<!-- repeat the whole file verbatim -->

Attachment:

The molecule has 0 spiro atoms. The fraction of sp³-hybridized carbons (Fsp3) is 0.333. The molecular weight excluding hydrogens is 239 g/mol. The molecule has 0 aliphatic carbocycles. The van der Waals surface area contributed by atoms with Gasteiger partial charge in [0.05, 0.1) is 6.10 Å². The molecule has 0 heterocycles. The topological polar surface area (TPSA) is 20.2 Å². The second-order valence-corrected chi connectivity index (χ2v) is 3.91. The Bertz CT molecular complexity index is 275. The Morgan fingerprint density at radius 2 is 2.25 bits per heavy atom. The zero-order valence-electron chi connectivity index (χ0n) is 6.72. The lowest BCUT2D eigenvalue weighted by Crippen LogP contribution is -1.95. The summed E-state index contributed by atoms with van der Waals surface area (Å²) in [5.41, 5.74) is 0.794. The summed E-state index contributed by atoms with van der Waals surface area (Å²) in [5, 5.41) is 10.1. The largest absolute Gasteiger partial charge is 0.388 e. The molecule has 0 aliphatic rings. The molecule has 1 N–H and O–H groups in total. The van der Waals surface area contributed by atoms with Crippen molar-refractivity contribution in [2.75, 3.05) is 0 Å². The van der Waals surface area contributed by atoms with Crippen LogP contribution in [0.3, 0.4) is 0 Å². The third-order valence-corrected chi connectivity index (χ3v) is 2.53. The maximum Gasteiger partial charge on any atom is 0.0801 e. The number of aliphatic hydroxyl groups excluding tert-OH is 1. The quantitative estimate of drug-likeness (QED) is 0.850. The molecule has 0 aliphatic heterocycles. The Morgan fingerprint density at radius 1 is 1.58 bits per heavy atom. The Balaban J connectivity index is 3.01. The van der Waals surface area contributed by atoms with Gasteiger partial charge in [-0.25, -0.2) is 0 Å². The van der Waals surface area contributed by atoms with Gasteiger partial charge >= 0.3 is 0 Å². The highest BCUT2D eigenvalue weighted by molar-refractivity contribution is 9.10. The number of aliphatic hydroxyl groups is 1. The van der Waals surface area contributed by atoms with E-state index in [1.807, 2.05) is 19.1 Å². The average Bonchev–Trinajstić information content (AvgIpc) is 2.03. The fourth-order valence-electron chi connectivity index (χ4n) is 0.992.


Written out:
The molecule has 0 spiro atoms. The fraction of sp³-hybridized carbons (Fsp3) is 0.333. The molecular weight excluding hydrogens is 239 g/mol. The molecule has 0 aliphatic carbocycles. The van der Waals surface area contributed by atoms with Gasteiger partial charge in [0.05, 0.1) is 6.10 Å². The molecule has 0 heterocycles. The topological polar surface area (TPSA) is 20.2 Å². The second-order valence-corrected chi connectivity index (χ2v) is 3.91. The Bertz CT molecular complexity index is 275. The Morgan fingerprint density at radius 2 is 2.25 bits per heavy atom. The zero-order valence-electron chi connectivity index (χ0n) is 6.72. The lowest BCUT2D eigenvalue weighted by Crippen LogP contribution is -1.95. The summed E-state index contributed by atoms with van der Waals surface area (Å²) in [5.41, 5.74) is 0.794. The summed E-state index contributed by atoms with van der Waals surface area (Å²) in [5, 5.41) is 10.1. The largest absolute Gasteiger partial charge is 0.388 e. The molecule has 0 aliphatic rings. The molecule has 1 N–H and O–H groups in total. The van der Waals surface area contributed by atoms with Crippen molar-refractivity contribution in [2.75, 3.05) is 0 Å². The van der Waals surface area contributed by atoms with Crippen LogP contribution in [0.3, 0.4) is 0 Å². The third-order valence-corrected chi connectivity index (χ3v) is 2.53. The maximum Gasteiger partial charge on any atom is 0.0801 e. The number of aliphatic hydroxyl groups excluding tert-OH is 1. The quantitative estimate of drug-likeness (QED) is 0.850. The molecule has 0 aliphatic heterocycles. The Morgan fingerprint density at radius 1 is 1.58 bits per heavy atom. The Balaban J connectivity index is 3.01. The van der Waals surface area contributed by atoms with Gasteiger partial charge in [-0.25, -0.2) is 0 Å². The van der Waals surface area contributed by atoms with Gasteiger partial charge >= 0.3 is 0 Å². The highest BCUT2D eigenvalue weighted by molar-refractivity contribution is 9.10. The number of aliphatic hydroxyl groups is 1. The van der Waals surface area contributed by atoms with E-state index in [1.807, 2.05) is 19.1 Å². The average Bonchev–Trinajstić information content (AvgIpc) is 2.03. The fourth-order valence-electron chi connectivity index (χ4n) is 0.992.